What is the tragedy; who really is Macbeth?
The conclusion of our sessions brings out all unresolved wrangling of character and tragedy; it seems to trigger a thrill amidst exasperation in the students. In the play, the rightful heir, Malcolm, raises support from England and returns to Scotland to overthrow Macbeth. As the army reaches him, Macbeth is finally slain by his kinsman Macduff, alongside whom he had bravely fought together with nobility for their country at the beginning of the play. In our classroom, there are moments of silence following this point of the play, then two students burst into spontaneous claps whilst others simply stare ahead. One of the clappers says: "I really don’t know why I’m clapping - it just feels like a relief - like he’s finally stopped". Others continue to maintain silence, until student S says: "I don’t know what I feel. You don’t feel happy and you can’t feel sorry for him because he’s done these awful things but you do kind of feel just sad generally…for us...like what we can become." Is that what makes the tragedy? The tragedy is ‘definitely not his dying’ students conclude; with student M proposing that "dying is probably the best thing that could happen to him now". We marvel at what has just been said - as if that itself is the tragedy - for an apparently noble and valiant man loved and admired by his kinsmen to descend to a point where death by his kinsman is now "the best thing that could happen to him". But there is also something about the connection between us the audience-readers and this disgraced character, which seems to make the tragedy, as students keenly bring out in this portion of classroom dialogue:
Part of the difficulty in putting a precise finger on the relatability of Macbeth (he isn’t of course constructed as completely relatable) comes from students’ struggle with fully defining his character. This, I feel, is something greatly reassuring and is a testament to their retention of their natural skills of feeling appropriately. The sheer horror of Macbeth’s journey portrayed in beautifully sorrowful poetry and tension-packed drama warrants a level of disruption to our comprehension; it cannot be readily categorised. Even when descriptive phrases, crucial plot points and their corresponding quotations have been extracted, tabled and categorised in class, there is still a sense of something missing and students remain dissatisfied with what they can safely call Macbeth. It would be far easier if he could be boxed as a character who had completely lost his humanity as a result of the acts he had committed, but the students identify that he retains this until the end where, upon receiving news of his wife’s death in a penultimate scene, he is instantly aware of the meaningless of the path he has taken.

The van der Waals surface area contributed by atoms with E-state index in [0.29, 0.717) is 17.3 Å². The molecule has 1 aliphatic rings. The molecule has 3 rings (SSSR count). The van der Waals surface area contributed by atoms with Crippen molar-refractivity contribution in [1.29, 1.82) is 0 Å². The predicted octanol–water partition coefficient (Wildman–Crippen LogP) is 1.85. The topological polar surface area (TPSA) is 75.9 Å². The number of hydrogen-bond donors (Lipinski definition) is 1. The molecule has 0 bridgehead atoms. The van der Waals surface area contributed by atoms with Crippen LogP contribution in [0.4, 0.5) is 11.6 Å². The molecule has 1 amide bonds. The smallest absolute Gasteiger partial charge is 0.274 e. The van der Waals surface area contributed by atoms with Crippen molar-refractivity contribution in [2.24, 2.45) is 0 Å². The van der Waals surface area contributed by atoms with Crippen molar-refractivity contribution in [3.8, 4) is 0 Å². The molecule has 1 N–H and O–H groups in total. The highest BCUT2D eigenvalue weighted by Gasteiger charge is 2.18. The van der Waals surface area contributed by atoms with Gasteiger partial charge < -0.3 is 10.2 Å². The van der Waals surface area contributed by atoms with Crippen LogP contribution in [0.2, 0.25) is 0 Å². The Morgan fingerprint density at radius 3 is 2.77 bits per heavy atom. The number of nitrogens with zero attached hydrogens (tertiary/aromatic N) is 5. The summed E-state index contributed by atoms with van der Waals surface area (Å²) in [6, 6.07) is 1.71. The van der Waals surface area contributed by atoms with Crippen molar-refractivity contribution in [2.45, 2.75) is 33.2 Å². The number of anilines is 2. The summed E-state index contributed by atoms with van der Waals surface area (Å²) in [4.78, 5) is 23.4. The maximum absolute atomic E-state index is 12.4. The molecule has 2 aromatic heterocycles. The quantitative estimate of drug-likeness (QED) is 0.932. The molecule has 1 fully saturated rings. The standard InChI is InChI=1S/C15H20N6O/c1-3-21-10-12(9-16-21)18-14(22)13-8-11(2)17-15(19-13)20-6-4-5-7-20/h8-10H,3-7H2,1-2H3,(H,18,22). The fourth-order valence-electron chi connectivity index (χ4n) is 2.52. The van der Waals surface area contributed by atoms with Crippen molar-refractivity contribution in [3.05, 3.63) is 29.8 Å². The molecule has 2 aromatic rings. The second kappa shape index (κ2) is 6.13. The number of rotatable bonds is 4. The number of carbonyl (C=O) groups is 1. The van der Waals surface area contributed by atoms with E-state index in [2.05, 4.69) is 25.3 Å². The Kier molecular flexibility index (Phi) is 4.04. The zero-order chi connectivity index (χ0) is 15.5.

A Blinded, Flawed Human
The class dialogue around how Macbeth can be fully understood then reaches a peak when one student, a doodler in class, has a moment of inspiration:
Here, the time constraints and pressures of targets finally have to take precedence, keeping us from deeper examination of this interpretation, for the subject of battling with the self is far too extensive. But not before students bring up the scene prior to Macbeth’s death by the end of the play where he can’t seem to bring himself to even say his own name. They imagine how the line ‘My name is Macbeth’ which he reluctantly comes to say would be delivered. One student proposes it would be said: "unfeelingly….emptily…like he has nothing to say….because who even is he anymore, you can tell he doesn’t know". Another student shakes her head in response: "imagine being too frightened to say your name….that’s proper tragic." They come to an agreement here that the play is really a kind of terrible warning for the outcomes of succumbing to lower character traits because, as one student puts it, "it puts you off…even if you had any kind of ideas of greed and bad ambition…this totally puts you off it, going through the play it’s like those thoughts just go out." Her reflections here may echo the idea of catharsis - a kind of purgation in the audience which Aristotle suggests is the purpose of dramatic and poetic tragedy.
Practice in character